Every so often, books will get cover reboots; sometimes these redesigns elevate the book and other times they are entirely unnecessary. While changes in cover designs are likely a marketing strategy aimed at selling more copies, the reception varies. New readers are likely indifferent, but fans either jump at the opportunity to add new covers to their collection or scour the internet in search of an out-of-print copy.
Let’s take a look at some books that have recently undergone a cover reboot:
“Divergent” by Veronica Roth
Luckily, the “Divergent” series is still sold with its original covers, but a fun 10th-anniversary edition was released in 2021. The new set is exclusively sold in paperback and creates an image of post-apocalyptic Chicago when lined up next to each other. The cover of the first book is especially striking, as it features the scene where Tris jumps onto the Dauntless train along with the Centennial Wheel in the background.
While the updated covers do lose the faction symbols, the original covers never featured every symbol in the first place; Abnegation, Erudite and Candor were all missing. Ultimately, the new covers are cohesive, hinting at themes of desolation and brewing resistance in a way that perfectly embodies the nature of dystopian literature.
“Percy Jackson & the Olympians” by Rick Riordan
This series has gone through its fair share of cover reboots. However, I will always stand by the original covers; the illustrations were classic and each book had a distinguishable color palette. The cover of “The Sea of Monsters” did an incredible job depicting Percy and his friends crossing the bridge under a cyclops’ watchful stare.
The covers were first rebooted in 2014 and while they featured the same primary plot elements, the color palettes were all the same. This, in addition to the titles being shrunk down, made it difficult to tell which book was which.
In preparation for the upcoming Disney+ adaptation, Riordan’s novels received yet another reboot in May of 2022. In my eyes, the redesign was a flop. It feels “trendy” and impersonal; not once was Percy featured on the covers. The spines are somewhat appealing though, with each featuring a Greek god or goddess atop a stone column.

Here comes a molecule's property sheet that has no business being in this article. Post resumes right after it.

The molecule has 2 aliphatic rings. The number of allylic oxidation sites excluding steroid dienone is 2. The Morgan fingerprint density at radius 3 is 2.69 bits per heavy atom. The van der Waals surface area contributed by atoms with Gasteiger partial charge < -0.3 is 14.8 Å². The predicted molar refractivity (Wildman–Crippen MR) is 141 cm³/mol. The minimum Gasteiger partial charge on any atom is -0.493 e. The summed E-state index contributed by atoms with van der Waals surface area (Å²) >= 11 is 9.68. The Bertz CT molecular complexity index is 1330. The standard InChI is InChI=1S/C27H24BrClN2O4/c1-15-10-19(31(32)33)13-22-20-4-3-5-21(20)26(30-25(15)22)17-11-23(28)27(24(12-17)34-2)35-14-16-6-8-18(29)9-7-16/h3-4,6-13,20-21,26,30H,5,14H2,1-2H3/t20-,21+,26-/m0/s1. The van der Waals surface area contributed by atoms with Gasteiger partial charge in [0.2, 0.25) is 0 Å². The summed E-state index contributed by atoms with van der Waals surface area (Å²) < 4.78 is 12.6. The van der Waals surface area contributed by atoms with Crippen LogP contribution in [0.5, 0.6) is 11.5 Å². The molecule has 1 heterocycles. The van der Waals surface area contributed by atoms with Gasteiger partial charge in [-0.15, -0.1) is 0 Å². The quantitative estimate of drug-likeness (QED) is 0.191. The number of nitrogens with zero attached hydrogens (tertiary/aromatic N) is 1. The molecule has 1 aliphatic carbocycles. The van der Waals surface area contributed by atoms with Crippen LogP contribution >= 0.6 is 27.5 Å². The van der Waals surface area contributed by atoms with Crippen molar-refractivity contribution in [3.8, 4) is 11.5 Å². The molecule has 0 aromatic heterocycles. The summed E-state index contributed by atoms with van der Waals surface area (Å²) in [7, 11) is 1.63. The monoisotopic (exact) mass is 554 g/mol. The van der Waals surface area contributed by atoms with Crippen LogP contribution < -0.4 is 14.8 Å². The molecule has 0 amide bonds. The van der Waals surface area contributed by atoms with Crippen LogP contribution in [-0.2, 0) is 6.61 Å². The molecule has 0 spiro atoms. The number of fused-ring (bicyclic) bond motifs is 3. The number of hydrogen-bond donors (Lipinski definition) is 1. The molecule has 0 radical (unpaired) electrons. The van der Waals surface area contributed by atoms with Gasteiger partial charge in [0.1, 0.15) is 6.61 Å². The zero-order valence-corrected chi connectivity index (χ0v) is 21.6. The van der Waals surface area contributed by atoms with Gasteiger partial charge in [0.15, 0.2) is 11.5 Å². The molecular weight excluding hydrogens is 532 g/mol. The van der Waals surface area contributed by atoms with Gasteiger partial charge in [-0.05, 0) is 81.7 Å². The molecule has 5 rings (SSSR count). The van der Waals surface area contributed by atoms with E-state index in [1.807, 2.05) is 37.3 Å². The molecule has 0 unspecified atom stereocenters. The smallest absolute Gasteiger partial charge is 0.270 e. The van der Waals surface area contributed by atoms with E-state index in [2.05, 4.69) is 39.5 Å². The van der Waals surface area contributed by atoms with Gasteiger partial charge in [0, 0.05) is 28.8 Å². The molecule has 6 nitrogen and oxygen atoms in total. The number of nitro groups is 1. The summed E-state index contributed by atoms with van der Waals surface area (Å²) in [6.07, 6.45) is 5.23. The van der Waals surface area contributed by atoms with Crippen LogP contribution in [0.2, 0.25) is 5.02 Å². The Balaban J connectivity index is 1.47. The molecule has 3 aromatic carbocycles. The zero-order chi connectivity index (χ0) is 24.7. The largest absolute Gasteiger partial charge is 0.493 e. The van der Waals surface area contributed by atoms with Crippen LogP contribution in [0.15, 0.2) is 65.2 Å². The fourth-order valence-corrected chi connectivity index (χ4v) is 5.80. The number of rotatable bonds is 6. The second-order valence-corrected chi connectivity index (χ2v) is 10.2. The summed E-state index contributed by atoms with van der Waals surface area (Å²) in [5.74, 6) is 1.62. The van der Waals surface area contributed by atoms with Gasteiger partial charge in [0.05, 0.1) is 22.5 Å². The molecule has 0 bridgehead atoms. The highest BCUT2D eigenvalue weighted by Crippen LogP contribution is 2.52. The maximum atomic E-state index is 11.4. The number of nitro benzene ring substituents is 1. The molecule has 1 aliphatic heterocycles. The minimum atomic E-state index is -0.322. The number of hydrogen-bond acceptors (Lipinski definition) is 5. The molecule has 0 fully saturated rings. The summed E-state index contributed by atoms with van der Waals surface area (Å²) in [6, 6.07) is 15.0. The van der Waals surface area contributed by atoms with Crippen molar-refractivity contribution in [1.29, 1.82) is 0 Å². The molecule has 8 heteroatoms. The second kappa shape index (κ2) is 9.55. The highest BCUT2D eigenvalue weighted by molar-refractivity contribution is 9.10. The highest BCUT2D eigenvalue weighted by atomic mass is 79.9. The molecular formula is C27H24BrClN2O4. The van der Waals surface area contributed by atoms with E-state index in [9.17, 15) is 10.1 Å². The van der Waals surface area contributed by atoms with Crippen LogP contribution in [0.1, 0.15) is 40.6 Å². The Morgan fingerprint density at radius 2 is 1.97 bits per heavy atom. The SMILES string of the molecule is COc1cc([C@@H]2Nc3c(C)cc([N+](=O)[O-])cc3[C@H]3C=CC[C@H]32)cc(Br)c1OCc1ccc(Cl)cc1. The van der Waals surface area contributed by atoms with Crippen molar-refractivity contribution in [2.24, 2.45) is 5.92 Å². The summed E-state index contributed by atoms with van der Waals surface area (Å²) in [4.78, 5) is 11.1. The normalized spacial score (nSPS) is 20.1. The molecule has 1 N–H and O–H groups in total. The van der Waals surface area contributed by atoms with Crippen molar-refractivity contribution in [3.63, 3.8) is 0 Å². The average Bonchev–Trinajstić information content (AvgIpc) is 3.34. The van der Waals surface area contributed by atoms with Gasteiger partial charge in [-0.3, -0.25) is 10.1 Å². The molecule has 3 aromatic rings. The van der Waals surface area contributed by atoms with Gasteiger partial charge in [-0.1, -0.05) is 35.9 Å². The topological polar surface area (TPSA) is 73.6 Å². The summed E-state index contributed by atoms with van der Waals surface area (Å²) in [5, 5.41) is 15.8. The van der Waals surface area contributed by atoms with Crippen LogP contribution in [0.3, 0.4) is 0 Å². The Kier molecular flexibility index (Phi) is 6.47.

“Twilight” by Stephenie Meyer
The images on the original “Twilight” covers were cryptic enough: a torn piece of ribbon, a “bleeding” flower and a chess piece. The apple presumably cupped by Edward on the cover of “Twilight” also felt disconnected from the other covers, which featured objects on their own. While the chosen objects have symbolic value, they aren’t the best indicators of each book’s plotlines. However, their stark contrast from the black background is a notable feature. In fact, the “Crave” series by Tracy Wolff, also featuring vampires, mimics the aesthetic on its covers.
The “Twilight” cover reboot should have aimed to address the aforementioned issues, but instead only adds to the confusion. They feature the same key objects, but the typography is enlarged and titles are split up without rhyme or reason. “New Moon” remains normal, but the letter “i” in “Twilight” and “Eclipse” are cut off, while it appears to be whole in “Breaking Dawn.” These cover reboots were completely uncalled for.
“The Summer I Turned Pretty” by Jenny Han
The original covers of “The Summer I Turned Pretty” featured real people on the cover — an act that seems cringe-worthy, but was fairly typical of its time. As a general rule, using models on the covers of fiction novels should be avoided. That way, it doesn’t take away the magic of using your imagination to envision characters. Some readers even fan-cast actors as characters.
The redesigned version of “The Summer I Turned Pretty” cover fixes this issue and uses a cute font and beachy colors to retain the YA feel. Each cover features a few shells, but is otherwise nondescript. Though they don’t say much about the plot, they are definitely an upgrade from the original covers.
In a rare occurrence; however, the television tie-in cover takes the cake. While not technically a cover reboot, I find this version of “The Summer I Turned Pretty” the most appealing. The color scheme and typography is clean and simple — appealing to a slightly older audience. While it does feature actors from the Prime Video adaptation of the series, they don’t take up enough room for their presence to be distracting. The image of them running down Cousins Beach sets the scene without being overly flashy.